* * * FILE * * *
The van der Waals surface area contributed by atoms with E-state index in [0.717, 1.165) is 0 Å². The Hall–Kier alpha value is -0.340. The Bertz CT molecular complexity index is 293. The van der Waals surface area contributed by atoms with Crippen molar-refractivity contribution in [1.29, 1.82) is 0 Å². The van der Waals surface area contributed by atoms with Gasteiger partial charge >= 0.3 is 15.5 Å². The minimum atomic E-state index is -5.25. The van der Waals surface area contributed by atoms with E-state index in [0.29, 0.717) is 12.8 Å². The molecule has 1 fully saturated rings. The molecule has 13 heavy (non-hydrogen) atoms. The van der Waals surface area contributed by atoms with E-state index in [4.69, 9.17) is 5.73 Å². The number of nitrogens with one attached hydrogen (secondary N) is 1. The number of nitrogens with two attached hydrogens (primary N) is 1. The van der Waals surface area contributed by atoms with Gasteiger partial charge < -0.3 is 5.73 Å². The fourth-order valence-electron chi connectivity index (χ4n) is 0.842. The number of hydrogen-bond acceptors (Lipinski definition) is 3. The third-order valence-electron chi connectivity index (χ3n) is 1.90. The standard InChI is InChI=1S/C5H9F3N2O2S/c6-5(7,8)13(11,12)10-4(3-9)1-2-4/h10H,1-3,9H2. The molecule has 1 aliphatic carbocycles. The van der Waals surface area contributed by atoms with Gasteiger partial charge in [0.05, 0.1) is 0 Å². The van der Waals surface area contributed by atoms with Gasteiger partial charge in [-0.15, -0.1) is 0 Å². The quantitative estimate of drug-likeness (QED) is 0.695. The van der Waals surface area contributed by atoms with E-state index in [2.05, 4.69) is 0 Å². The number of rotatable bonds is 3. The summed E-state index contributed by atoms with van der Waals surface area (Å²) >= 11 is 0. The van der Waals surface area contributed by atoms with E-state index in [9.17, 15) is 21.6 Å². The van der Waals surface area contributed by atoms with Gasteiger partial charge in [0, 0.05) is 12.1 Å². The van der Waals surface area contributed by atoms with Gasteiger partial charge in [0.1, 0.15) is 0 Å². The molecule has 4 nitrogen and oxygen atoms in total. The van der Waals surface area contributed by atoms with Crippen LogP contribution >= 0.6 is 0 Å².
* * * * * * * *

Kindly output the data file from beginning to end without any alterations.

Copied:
The van der Waals surface area contributed by atoms with E-state index in [0.717, 1.165) is 0 Å². The Hall–Kier alpha value is -0.340. The Bertz CT molecular complexity index is 293. The van der Waals surface area contributed by atoms with Crippen molar-refractivity contribution in [1.29, 1.82) is 0 Å². The van der Waals surface area contributed by atoms with Gasteiger partial charge >= 0.3 is 15.5 Å². The minimum atomic E-state index is -5.25. The van der Waals surface area contributed by atoms with E-state index in [0.29, 0.717) is 12.8 Å². The molecule has 1 fully saturated rings. The molecule has 13 heavy (non-hydrogen) atoms. The van der Waals surface area contributed by atoms with E-state index in [4.69, 9.17) is 5.73 Å². The number of nitrogens with one attached hydrogen (secondary N) is 1. The number of nitrogens with two attached hydrogens (primary N) is 1. The van der Waals surface area contributed by atoms with Gasteiger partial charge < -0.3 is 5.73 Å². The fourth-order valence-electron chi connectivity index (χ4n) is 0.842. The number of hydrogen-bond acceptors (Lipinski definition) is 3. The third-order valence-electron chi connectivity index (χ3n) is 1.90. The standard InChI is InChI=1S/C5H9F3N2O2S/c6-5(7,8)13(11,12)10-4(3-9)1-2-4/h10H,1-3,9H2. The molecule has 1 aliphatic carbocycles. The van der Waals surface area contributed by atoms with Gasteiger partial charge in [0.05, 0.1) is 0 Å². The van der Waals surface area contributed by atoms with Gasteiger partial charge in [-0.15, -0.1) is 0 Å². The quantitative estimate of drug-likeness (QED) is 0.695. The van der Waals surface area contributed by atoms with E-state index in [2.05, 4.69) is 0 Å². The number of rotatable bonds is 3. The summed E-state index contributed by atoms with van der Waals surface area (Å²) >= 11 is 0. The van der Waals surface area contributed by atoms with E-state index in [9.17, 15) is 21.6 Å². The van der Waals surface area contributed by atoms with Gasteiger partial charge in [0, 0.05) is 12.1 Å². The van der Waals surface area contributed by atoms with Gasteiger partial charge in [0.1, 0.15) is 0 Å². The molecule has 4 nitrogen and oxygen atoms in total. The van der Waals surface area contributed by atoms with Crippen LogP contribution >= 0.6 is 0 Å².